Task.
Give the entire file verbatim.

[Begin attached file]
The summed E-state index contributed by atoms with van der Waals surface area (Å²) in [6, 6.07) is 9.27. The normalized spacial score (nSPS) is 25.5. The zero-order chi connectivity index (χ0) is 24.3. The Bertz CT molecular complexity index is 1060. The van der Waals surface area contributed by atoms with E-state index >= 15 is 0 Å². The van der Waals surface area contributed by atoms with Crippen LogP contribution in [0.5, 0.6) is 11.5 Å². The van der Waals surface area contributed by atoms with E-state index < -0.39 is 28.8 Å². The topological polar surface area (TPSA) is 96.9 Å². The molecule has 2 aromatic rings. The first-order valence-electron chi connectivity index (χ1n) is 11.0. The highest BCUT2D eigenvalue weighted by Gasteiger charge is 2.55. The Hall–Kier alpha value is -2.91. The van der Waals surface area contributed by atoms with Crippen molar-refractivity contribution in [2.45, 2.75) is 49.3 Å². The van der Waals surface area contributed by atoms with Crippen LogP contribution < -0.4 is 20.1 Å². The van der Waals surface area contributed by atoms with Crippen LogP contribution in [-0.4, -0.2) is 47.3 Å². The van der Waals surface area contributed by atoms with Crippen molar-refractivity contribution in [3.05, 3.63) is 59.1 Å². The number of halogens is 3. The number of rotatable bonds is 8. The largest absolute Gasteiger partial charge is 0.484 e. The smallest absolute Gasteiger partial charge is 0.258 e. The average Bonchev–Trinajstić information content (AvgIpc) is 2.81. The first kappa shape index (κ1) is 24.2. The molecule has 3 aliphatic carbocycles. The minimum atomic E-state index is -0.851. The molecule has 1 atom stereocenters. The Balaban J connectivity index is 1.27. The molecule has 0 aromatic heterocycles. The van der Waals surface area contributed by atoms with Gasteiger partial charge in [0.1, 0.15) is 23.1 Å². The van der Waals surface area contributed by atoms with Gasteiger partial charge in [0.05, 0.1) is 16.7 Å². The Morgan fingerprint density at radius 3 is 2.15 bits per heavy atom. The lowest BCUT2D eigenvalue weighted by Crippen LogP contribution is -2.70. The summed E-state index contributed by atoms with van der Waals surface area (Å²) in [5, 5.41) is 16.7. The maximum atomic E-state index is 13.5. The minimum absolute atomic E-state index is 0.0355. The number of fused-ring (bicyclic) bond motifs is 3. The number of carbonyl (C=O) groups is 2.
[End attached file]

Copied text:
The summed E-state index contributed by atoms with van der Waals surface area (Å²) in [6, 6.07) is 9.27. The normalized spacial score (nSPS) is 25.5. The zero-order chi connectivity index (χ0) is 24.3. The Bertz CT molecular complexity index is 1060. The van der Waals surface area contributed by atoms with E-state index >= 15 is 0 Å². The van der Waals surface area contributed by atoms with Crippen LogP contribution in [0.5, 0.6) is 11.5 Å². The van der Waals surface area contributed by atoms with E-state index < -0.39 is 28.8 Å². The topological polar surface area (TPSA) is 96.9 Å². The molecule has 2 aromatic rings. The first-order valence-electron chi connectivity index (χ1n) is 11.0. The highest BCUT2D eigenvalue weighted by Gasteiger charge is 2.55. The Hall–Kier alpha value is -2.91. The van der Waals surface area contributed by atoms with Crippen molar-refractivity contribution in [2.45, 2.75) is 49.3 Å². The van der Waals surface area contributed by atoms with Crippen LogP contribution < -0.4 is 20.1 Å². The van der Waals surface area contributed by atoms with Crippen LogP contribution in [-0.4, -0.2) is 47.3 Å². The van der Waals surface area contributed by atoms with Crippen molar-refractivity contribution in [3.05, 3.63) is 59.1 Å². The number of halogens is 3. The number of rotatable bonds is 8. The largest absolute Gasteiger partial charge is 0.484 e. The smallest absolute Gasteiger partial charge is 0.258 e. The average Bonchev–Trinajstić information content (AvgIpc) is 2.81. The first kappa shape index (κ1) is 24.2. The molecule has 3 aliphatic carbocycles. The minimum atomic E-state index is -0.851. The molecule has 1 atom stereocenters. The Balaban J connectivity index is 1.27. The molecule has 0 aromatic heterocycles. The van der Waals surface area contributed by atoms with Gasteiger partial charge in [0.1, 0.15) is 23.1 Å². The van der Waals surface area contributed by atoms with Gasteiger partial charge in [0.05, 0.1) is 16.7 Å². The Morgan fingerprint density at radius 3 is 2.15 bits per heavy atom. The lowest BCUT2D eigenvalue weighted by Crippen LogP contribution is -2.70. The summed E-state index contributed by atoms with van der Waals surface area (Å²) in [5, 5.41) is 16.7. The maximum atomic E-state index is 13.5. The minimum absolute atomic E-state index is 0.0355. The number of fused-ring (bicyclic) bond motifs is 3. The number of carbonyl (C=O) groups is 2.